Roughly 2 out of 3 laboring women in the U.S. will get an epidural. As a highly effective form of pain relief during labor, it’s no wonder that the epidural is enormously popular.
But along with the epidural, comes the controversy. And at the heart of the controversy, the idea that epidurals raise the chances of a C-section.
The case levied goes something like this: Epidurals can kick-start an “intervention cascade”–a series of medical interventions that culminates in an otherwise avoidable C-section.
“When you choose even a small intervention and, as a direct result, another intervention becomes necessary, you’ve fallen into the cascade of intervention.” — BellyBelly.com
“One intervention in birth can lead to another, and another, and another until the whole process seems to spin out of control.” — BirthBootCamp.com
“Induction increases likelihood of Pitocin; which increases likelihood of epidurals; which increases the risk of c-section (hence the cascade of interventions!).”— MamaNatural
Hearing such statements, women are understandably concerned. The rate of C-sections has skyrocketed in the U.S., climbing from 5% in 1970 to 32% in 2015. And with few doctors willing to attempt vaginal deliveries after a C-section, once you have a C-section, you are virtually guaranteed a C-section for any subsequent births.
And so the message for the mom seeking pain relief is this: get through labor med-free — if not for yourself, for your baby. In some mom circles, the epidural is now so stigmatized that women who get one experience widespread judgment and shaming. Some women suffer lasting guilt over their “failure” to achieve a natural birth.
While the case against an epidural sounds compelling, and while fears of unnecessary C-sections are understandable, the judgment and the guilt and, yes, dare I say, the controversy over the epidural itself is almost certainly misplaced. Because, contrary to what you may have heard, nearly every study conducted since the early 1990s has shown that, in and of themselves, epidurals do not raise your chances of a C-section.
That’s right: Compared to opiate pain relief or to unmedicated labor, women laboring with epidurals appear to have no higher rates of C-sections.
Even more surprisingly, studies find no impact even in situations where epidurals are likely to slow labor down, like when given before the onset of active labor or when women have to lie on their backs after receiving one. But, there is one important exception – how your hospital and care team treat “slow labor”.
Epidurals do not raise your chances of a C-section.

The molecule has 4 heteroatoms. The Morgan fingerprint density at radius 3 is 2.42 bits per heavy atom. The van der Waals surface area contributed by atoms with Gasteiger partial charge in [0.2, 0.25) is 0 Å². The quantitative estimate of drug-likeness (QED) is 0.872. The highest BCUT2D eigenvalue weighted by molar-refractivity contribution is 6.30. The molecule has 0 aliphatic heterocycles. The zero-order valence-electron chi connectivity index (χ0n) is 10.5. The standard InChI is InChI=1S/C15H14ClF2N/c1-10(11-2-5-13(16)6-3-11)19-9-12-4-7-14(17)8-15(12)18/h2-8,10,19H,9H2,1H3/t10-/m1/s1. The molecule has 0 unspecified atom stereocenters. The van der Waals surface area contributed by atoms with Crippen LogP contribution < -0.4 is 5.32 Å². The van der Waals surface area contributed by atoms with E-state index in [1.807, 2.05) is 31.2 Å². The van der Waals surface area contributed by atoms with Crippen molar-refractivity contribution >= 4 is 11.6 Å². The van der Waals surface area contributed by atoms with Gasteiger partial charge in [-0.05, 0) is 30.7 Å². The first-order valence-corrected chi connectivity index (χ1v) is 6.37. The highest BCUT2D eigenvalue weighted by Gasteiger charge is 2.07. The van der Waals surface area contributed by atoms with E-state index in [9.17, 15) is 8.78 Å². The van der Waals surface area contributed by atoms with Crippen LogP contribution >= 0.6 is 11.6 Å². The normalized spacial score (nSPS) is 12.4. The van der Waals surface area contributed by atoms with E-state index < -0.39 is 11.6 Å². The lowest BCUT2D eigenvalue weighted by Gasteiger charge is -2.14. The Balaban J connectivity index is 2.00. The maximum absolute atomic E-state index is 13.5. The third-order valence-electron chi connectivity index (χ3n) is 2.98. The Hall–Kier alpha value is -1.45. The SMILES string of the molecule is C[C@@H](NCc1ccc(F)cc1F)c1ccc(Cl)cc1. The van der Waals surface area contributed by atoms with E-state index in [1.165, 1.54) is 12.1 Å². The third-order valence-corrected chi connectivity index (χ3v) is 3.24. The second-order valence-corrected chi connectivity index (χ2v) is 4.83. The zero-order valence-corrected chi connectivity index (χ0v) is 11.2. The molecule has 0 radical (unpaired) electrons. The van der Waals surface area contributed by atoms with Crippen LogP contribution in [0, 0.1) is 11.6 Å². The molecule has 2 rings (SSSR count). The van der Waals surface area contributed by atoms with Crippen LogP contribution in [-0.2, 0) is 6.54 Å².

Let’s start at the beginning: Why do we continue to hear that epidurals do raise their risk of a C-section?
Despite the overwhelming evidence, many natural birth advocates and some doctors remain convinced that epidurals do lead to C-sections, at least under some circumstances and for some groups of pregnant women, such as first-time mothers and women whose labors are induced.
Henci Goer sums up this view on her popular natural birthing blog, Science & Sensibility:
“The finding that epidurals don’t increase cesareans is puzzling because they increase likelihood of factors associated with them. For one thing, they increase use of oxytocin to augment labor, which implies they slow labor. For another, more women run fevers, and it stands to reason that a woman progressing slowly who starts running a fever is a likely candidate for cesarean.”
Dr Michael C. Klein of Child and Family Research Institute raises the same question in his review article for the Canadian Family Physician:
“It was hard to understand why, if epidurals clearly increased abnormalities of labour [fevers, use of oxytocin, longer duration, and back labor], rates of C-sections did not also increase.”
The heart of this controversy rests on how you interpret two facts:
Fact #1: Several observational studies in the 1980s and early 1990s found that women who received epidurals had more than double the chances of a c-section. Since then, randomized controlled trials (RCTs) have found no impact.
Fact #2: Women who receive epidurals do have longer labors, especially longer second stages (from full dilation to delivery), and are more likely to run a fever. Since these are risk factors for C-sections, the RCTs’ findings seem odd.
Controversy about Fact #1:
Why did observational studies in the 1980s and early 1990s show a strong impact on C-sections while recent randomized trials show none?
One simple possibility is that observational studies, a type of study notoriously susceptible to bias, were flawed. These studies compared women who received epidurals with those who did, and this is not an “apples to apples”, fair comparison. Women who get epidurals typically have had longer labors and report greater pain. And women with more difficult labors may have higher C-section rates, regardless of their chosen form of pain relief.